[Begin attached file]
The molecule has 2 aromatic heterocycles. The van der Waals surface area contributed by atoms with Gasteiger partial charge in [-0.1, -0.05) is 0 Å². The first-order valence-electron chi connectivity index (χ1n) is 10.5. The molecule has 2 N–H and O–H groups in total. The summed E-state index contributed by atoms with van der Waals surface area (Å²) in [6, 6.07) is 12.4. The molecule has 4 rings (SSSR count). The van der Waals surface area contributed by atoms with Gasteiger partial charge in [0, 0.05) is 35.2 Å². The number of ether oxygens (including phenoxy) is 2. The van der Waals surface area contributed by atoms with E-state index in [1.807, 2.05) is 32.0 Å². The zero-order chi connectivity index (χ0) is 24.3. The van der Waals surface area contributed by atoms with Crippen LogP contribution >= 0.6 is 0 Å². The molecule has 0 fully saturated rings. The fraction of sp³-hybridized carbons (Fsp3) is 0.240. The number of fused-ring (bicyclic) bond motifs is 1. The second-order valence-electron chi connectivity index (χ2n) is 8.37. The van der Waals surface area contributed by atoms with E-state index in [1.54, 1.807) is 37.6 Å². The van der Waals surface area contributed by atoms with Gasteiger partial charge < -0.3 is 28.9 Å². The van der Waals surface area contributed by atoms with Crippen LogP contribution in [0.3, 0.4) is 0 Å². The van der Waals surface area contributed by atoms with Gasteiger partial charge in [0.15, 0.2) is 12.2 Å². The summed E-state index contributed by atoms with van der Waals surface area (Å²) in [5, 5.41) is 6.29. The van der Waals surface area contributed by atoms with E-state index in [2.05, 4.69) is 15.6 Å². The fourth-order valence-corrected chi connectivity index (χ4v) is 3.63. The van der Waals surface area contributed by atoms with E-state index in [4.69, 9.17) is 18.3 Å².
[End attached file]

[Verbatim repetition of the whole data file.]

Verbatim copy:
The molecule has 2 aromatic heterocycles. The van der Waals surface area contributed by atoms with Gasteiger partial charge in [-0.1, -0.05) is 0 Å². The first-order valence-electron chi connectivity index (χ1n) is 10.5. The molecule has 2 N–H and O–H groups in total. The summed E-state index contributed by atoms with van der Waals surface area (Å²) in [6, 6.07) is 12.4. The molecule has 4 rings (SSSR count). The van der Waals surface area contributed by atoms with Gasteiger partial charge in [0, 0.05) is 35.2 Å². The number of ether oxygens (including phenoxy) is 2. The van der Waals surface area contributed by atoms with E-state index in [1.807, 2.05) is 32.0 Å². The zero-order chi connectivity index (χ0) is 24.3. The van der Waals surface area contributed by atoms with Crippen LogP contribution >= 0.6 is 0 Å². The molecule has 0 fully saturated rings. The fraction of sp³-hybridized carbons (Fsp3) is 0.240. The number of fused-ring (bicyclic) bond motifs is 1. The second-order valence-electron chi connectivity index (χ2n) is 8.37. The van der Waals surface area contributed by atoms with E-state index in [1.54, 1.807) is 37.6 Å². The van der Waals surface area contributed by atoms with Gasteiger partial charge < -0.3 is 28.9 Å². The van der Waals surface area contributed by atoms with Crippen LogP contribution in [0.3, 0.4) is 0 Å². The van der Waals surface area contributed by atoms with Gasteiger partial charge in [0.15, 0.2) is 12.2 Å². The summed E-state index contributed by atoms with van der Waals surface area (Å²) in [5, 5.41) is 6.29. The van der Waals surface area contributed by atoms with E-state index in [2.05, 4.69) is 15.6 Å². The fourth-order valence-corrected chi connectivity index (χ4v) is 3.63. The van der Waals surface area contributed by atoms with E-state index in [4.69, 9.17) is 18.3 Å².